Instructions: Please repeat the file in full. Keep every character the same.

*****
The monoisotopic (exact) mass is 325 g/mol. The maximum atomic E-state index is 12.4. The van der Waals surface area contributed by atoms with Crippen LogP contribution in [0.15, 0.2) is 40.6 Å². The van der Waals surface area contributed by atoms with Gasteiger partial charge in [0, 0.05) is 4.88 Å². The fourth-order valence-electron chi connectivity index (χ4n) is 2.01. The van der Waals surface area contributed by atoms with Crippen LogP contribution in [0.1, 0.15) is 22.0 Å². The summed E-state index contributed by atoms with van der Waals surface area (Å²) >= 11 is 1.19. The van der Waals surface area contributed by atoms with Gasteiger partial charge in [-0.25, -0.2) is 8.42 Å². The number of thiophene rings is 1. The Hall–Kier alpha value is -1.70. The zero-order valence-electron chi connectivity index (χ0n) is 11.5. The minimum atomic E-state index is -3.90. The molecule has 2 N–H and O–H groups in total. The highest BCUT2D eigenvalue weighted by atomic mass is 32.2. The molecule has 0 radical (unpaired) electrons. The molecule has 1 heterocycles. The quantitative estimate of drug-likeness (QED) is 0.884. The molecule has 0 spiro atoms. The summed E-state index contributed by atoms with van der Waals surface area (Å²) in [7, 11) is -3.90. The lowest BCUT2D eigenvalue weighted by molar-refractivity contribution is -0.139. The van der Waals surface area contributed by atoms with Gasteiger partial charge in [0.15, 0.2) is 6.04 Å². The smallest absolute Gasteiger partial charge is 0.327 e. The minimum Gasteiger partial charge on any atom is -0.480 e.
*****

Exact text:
The monoisotopic (exact) mass is 325 g/mol. The maximum atomic E-state index is 12.4. The van der Waals surface area contributed by atoms with Crippen LogP contribution in [0.15, 0.2) is 40.6 Å². The van der Waals surface area contributed by atoms with Gasteiger partial charge in [0, 0.05) is 4.88 Å². The fourth-order valence-electron chi connectivity index (χ4n) is 2.01. The van der Waals surface area contributed by atoms with Crippen LogP contribution in [0.1, 0.15) is 22.0 Å². The summed E-state index contributed by atoms with van der Waals surface area (Å²) >= 11 is 1.19. The van der Waals surface area contributed by atoms with Gasteiger partial charge in [-0.25, -0.2) is 8.42 Å². The number of thiophene rings is 1. The Hall–Kier alpha value is -1.70. The zero-order valence-electron chi connectivity index (χ0n) is 11.5. The minimum atomic E-state index is -3.90. The molecule has 2 N–H and O–H groups in total. The highest BCUT2D eigenvalue weighted by atomic mass is 32.2. The molecule has 0 radical (unpaired) electrons. The molecule has 1 heterocycles. The quantitative estimate of drug-likeness (QED) is 0.884. The molecule has 0 spiro atoms. The summed E-state index contributed by atoms with van der Waals surface area (Å²) in [7, 11) is -3.90. The lowest BCUT2D eigenvalue weighted by molar-refractivity contribution is -0.139. The van der Waals surface area contributed by atoms with Gasteiger partial charge in [0.15, 0.2) is 6.04 Å². The smallest absolute Gasteiger partial charge is 0.327 e. The minimum Gasteiger partial charge on any atom is -0.480 e.